Centre for the History of Emotions (the Australian Research Council Centre of Excellence for the History of Emotions, Europe 1100-1800) is based at the University of Western Australia with nodes at the Universities of Queensland, Sydney, Melbourne and Adelaide. Research focuses on four programs: Meanings, which explores the changing understandings, constructions and expressions of emotions in Europe 1100-1800; Change, which investigates the role of communal and mass emotions in driving political, social and economic developments; Performance, which analyses the ways emotions were created; and Shaping the Modern, which studies both the long-term effects of pre-modern emotional structures on modern Australia, and contemporary Australian attachment to our pre-modern heritage.
Andrew Lynch, Acting Director, Centre for the History of Emotions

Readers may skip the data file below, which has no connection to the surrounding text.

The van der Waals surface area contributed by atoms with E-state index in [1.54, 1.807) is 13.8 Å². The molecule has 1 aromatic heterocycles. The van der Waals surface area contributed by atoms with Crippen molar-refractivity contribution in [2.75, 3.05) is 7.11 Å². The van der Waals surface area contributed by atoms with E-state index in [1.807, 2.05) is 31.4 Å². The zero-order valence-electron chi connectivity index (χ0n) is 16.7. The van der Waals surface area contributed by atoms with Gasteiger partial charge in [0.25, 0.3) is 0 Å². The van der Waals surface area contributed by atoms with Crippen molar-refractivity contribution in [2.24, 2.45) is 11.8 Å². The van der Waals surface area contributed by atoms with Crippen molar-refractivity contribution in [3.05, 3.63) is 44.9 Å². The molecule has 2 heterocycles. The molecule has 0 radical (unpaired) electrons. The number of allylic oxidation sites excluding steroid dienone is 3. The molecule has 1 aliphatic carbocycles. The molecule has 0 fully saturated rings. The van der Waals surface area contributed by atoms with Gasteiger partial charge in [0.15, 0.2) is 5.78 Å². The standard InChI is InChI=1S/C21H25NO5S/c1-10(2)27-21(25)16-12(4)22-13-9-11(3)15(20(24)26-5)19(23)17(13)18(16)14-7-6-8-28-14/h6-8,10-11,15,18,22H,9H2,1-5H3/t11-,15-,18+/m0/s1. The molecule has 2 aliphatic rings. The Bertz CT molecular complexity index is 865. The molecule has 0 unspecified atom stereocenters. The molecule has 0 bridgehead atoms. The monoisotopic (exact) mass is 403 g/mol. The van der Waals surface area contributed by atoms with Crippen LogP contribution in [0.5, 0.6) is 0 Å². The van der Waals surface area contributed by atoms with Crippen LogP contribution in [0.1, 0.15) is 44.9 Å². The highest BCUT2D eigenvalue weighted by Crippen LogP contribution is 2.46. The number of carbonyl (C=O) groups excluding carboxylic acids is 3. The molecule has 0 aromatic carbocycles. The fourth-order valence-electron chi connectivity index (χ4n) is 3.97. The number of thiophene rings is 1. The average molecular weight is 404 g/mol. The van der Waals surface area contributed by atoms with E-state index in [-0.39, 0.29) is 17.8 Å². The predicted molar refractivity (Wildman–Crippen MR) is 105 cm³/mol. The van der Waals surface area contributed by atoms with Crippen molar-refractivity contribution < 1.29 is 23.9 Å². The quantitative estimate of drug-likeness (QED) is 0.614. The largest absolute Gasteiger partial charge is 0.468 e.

Andrew Lynch’s research contributes to the Meanings Program. His research project, ‘The Emotions of War in Medieval Literature’, involves a study of the emotions/passions as represented in the medieval literature of war and peace, covering English, French and Latin materials from the eighth to the fifteenth centuries, with a further interest in modern medievalism’s reception and re-imagination of this material. The determinants of emotional life in medieval war and combat literature – whether in epic, history, romance, manual, treatise or moral reflection – are multiple and complex, since the emotions are an area of medieval thought where many discourses overlap, including the traditions of virtue, vice and sin, physiological, psychological and medical notions, and class- and gender-based ideologies. Classical and Christian authorities also provide a strong ethical context for medieval reading and representation of war, one which is sometimes forgotten in understandings of the ‘heroic’ or aristocratic masculine ethos. Medieval war writing is a trove of surprising emotional connections, for instance between melancholy and aggression, cowardice and ill will, or pity and ambition.